Saturday, December 18, 2010

Hangtown Fry

There is a famous breakfast dish here in Northern California called the Hangtown fry, its orgins date back to the California gold rush in the 1850's. The town central to where this gold mining operation took place is called Placerville in the Sierra foothills. Back in those wild and semi-lawless days justice was swift and often resulted in death by hanging, which gave this town the nickname of Hangtown. There are a few stories about how this dish of expensive and rare ingredients came about. One is that the miners with new found riches were able to afford this type of food, I like the story of the condemned men being given a choice of their last meal before hanging, they would choose the hangtown fry with its basic ingredients of fresh oysters, bacon and eggs. The oysters being delivered fresh on ice from San Francisco a hundred miles away, it would have to take a day or two to arrive thus buying them some extra time here on earth. This famous dish can still be found on the menus in some bay area restaurants.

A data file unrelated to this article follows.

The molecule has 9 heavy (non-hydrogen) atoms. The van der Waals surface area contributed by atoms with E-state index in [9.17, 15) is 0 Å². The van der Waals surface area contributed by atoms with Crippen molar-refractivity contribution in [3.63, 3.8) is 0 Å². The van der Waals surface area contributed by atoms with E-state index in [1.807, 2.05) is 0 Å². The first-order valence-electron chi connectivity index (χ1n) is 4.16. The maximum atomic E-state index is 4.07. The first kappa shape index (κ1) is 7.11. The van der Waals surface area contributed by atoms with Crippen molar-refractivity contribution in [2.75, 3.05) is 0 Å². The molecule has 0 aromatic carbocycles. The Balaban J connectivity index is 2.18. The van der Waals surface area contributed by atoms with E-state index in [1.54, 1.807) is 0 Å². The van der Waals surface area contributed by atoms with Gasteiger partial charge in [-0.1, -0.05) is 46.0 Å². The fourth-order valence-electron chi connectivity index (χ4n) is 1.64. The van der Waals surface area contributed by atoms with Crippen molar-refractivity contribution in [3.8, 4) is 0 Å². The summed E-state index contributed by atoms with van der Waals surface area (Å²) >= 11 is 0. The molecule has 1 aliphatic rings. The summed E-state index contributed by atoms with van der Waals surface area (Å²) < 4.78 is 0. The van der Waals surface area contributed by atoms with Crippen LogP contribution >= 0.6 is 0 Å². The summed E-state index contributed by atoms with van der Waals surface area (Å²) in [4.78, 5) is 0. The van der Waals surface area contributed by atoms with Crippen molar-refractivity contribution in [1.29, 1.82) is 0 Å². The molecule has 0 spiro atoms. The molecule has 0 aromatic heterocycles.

Hangtown Fry

3 fresh organic eggs
3 Small Freshly shucked Pacific oysters
1 Strip thick smoked bacon, diced
Kosher salt/Pepper

1. In a nonstick pan cook the diced bacon till crisp, remove.
2. Dust the oysters in seasoned flour and fry in the bacon fat till cooked and crispy
3. Remove the cooked oysters and blot on paper towel.
4. Beat the eggs and pour into a greased hot pan, cook till just set.
5. Arange the cooked bacon and oysters on the eggs and serve hot.
6. If you are in Placerville, quickly get out of town when finished eating!

1 comment:

Sam Sackett said...

I missed this dish, but there is more about Hangtown cooking in my novel SWEET BETSY FROM PIKE, in which Betsy runs a restaurant.